Unreasonably Inspired

Last night I attended the Unreasonable Institute’s Inaugural Launch event in Boulder with my good friend and social innovator, Lucinda.

The Institute does this, “We unite up to 25 high-impact social entrepreneurs from around the world to attend our intensive 10-week summer institute. There, we will incubate their ventures with rigorous skill training and expert mentorship. At the end of the ten weeks, we will connect our Fellows with the start-up capital and global network of support needed to give their ventures wings.”

Who Gives a Crap

Each institute member was given 2 minutes to answer the question, “Who are you to define progress in our time?”  Some themes emerged.

  • Most of them said they did not define progress in our time.   Rather, they pointed to the people, the communities, the countries and the children that their products or services helped.  Women who sought education where none is offered, children who pull themselves out of poverty with micro businesses, toilet paper that builds toilets and more.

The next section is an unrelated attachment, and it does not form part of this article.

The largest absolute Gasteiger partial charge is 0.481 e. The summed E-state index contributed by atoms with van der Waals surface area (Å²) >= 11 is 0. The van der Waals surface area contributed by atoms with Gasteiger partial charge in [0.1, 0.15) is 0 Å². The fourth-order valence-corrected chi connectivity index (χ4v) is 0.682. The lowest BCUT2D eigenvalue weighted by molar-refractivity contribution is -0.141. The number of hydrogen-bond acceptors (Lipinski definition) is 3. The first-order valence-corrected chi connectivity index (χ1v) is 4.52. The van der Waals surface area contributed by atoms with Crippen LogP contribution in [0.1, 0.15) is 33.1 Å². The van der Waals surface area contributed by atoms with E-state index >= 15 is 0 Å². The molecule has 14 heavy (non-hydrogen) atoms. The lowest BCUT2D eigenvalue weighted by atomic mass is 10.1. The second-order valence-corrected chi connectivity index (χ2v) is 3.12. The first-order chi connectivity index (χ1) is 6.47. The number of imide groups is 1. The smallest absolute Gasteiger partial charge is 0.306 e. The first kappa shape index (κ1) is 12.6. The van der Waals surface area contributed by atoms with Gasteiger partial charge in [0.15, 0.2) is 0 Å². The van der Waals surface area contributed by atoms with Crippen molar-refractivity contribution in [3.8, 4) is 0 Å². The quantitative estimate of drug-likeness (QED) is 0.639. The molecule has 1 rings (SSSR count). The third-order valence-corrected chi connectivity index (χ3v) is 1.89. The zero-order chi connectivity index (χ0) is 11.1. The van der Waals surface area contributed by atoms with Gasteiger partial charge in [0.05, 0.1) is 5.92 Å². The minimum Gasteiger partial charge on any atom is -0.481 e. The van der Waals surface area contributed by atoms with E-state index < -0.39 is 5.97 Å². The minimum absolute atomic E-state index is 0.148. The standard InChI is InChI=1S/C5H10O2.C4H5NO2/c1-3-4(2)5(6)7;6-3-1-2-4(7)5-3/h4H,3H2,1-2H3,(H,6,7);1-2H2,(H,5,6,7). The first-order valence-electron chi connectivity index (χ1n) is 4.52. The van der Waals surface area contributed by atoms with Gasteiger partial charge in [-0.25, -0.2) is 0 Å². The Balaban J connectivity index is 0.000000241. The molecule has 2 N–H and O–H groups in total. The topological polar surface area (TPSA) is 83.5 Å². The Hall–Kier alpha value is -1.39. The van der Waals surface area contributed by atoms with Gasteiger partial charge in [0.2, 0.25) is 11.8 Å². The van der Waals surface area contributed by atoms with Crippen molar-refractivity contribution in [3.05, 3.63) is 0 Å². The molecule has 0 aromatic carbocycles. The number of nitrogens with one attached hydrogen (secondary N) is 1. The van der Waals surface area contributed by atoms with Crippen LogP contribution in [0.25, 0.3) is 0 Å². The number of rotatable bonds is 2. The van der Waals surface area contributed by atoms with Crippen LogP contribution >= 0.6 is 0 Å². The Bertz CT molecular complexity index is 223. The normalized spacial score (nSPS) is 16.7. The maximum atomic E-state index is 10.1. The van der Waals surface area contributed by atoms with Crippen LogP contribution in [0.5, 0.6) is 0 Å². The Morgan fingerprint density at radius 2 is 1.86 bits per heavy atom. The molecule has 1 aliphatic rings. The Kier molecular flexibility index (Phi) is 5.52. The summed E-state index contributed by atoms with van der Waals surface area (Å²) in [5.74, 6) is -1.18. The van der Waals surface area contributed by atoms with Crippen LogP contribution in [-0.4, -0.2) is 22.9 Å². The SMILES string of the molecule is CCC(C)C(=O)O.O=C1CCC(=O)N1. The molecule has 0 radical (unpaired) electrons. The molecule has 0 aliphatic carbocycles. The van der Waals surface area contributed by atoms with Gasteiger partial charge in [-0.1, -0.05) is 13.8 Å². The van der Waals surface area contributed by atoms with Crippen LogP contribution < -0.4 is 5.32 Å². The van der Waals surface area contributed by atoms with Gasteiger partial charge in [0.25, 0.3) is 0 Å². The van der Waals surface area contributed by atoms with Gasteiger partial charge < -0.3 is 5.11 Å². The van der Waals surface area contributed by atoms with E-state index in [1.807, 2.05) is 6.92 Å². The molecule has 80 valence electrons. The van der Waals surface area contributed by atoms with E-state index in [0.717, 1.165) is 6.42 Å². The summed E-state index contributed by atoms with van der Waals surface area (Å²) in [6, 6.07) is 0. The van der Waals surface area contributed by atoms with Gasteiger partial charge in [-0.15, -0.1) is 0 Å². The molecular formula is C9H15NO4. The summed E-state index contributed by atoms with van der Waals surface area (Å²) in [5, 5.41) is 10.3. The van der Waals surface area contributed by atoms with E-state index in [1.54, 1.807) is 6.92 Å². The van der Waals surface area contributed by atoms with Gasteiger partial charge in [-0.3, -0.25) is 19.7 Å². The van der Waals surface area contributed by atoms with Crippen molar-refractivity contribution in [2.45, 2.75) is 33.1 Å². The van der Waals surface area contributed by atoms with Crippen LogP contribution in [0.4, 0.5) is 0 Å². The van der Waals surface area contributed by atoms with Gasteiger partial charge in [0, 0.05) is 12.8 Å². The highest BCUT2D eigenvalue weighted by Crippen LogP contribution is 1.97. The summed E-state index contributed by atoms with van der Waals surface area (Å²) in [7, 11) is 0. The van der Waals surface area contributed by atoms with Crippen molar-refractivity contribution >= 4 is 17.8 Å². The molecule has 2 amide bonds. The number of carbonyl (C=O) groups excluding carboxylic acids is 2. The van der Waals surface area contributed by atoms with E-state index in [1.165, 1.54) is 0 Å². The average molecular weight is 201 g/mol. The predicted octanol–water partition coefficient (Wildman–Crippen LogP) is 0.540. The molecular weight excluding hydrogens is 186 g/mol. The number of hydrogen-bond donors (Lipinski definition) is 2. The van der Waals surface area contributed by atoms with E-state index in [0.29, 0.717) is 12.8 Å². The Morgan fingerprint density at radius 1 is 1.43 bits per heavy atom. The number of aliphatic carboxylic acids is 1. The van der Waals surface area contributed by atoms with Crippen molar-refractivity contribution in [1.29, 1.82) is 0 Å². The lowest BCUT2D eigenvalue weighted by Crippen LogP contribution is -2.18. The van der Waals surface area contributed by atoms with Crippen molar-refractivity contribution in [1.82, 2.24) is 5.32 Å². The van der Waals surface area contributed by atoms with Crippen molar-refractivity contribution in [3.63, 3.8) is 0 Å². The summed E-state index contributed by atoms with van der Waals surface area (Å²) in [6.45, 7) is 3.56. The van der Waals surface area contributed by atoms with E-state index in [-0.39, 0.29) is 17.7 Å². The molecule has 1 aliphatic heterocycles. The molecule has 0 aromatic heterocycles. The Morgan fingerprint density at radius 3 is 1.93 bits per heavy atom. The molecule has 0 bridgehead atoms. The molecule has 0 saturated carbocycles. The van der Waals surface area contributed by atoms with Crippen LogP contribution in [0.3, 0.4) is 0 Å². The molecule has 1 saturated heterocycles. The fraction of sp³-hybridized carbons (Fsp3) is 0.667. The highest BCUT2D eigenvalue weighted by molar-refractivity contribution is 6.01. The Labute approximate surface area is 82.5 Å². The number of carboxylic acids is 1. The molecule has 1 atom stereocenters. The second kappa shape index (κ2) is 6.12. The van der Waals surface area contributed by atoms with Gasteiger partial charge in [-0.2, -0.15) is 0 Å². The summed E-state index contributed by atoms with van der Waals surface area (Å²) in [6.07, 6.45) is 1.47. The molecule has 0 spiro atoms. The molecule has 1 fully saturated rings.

• The focus is on innovation & learning not charity.  The underpinning of social entrepreneurship is NOT to create a bunch of non-profits who beg for money and hand it out.  Social innovation uses business solutions to solve social problems.  Facilitate getting tools into their hands or minds and let them thrive.
  • Progress isn’t perfect but YOU define it on whatever terms you need.

Uber Shelter

Thrive!  We learned that the simplest things can quite literally change an entire community.

  • Use a bicycle to hull corn 40 times faster and pay off the cost of this bike in 2.5 months!
  • Purchase toilet paper and build sanitary bathroom facilities for 1 million people.
  • Burn agri-waste and get carbon negative returns.
  • Let a vision impaired person identify their money with a color reading gadget.
  • Make a humane, 3 room home after a natural disaster with a wrench and a pallet of materials that can be carried by 2 people.

Get involved, get inspired, change the world.

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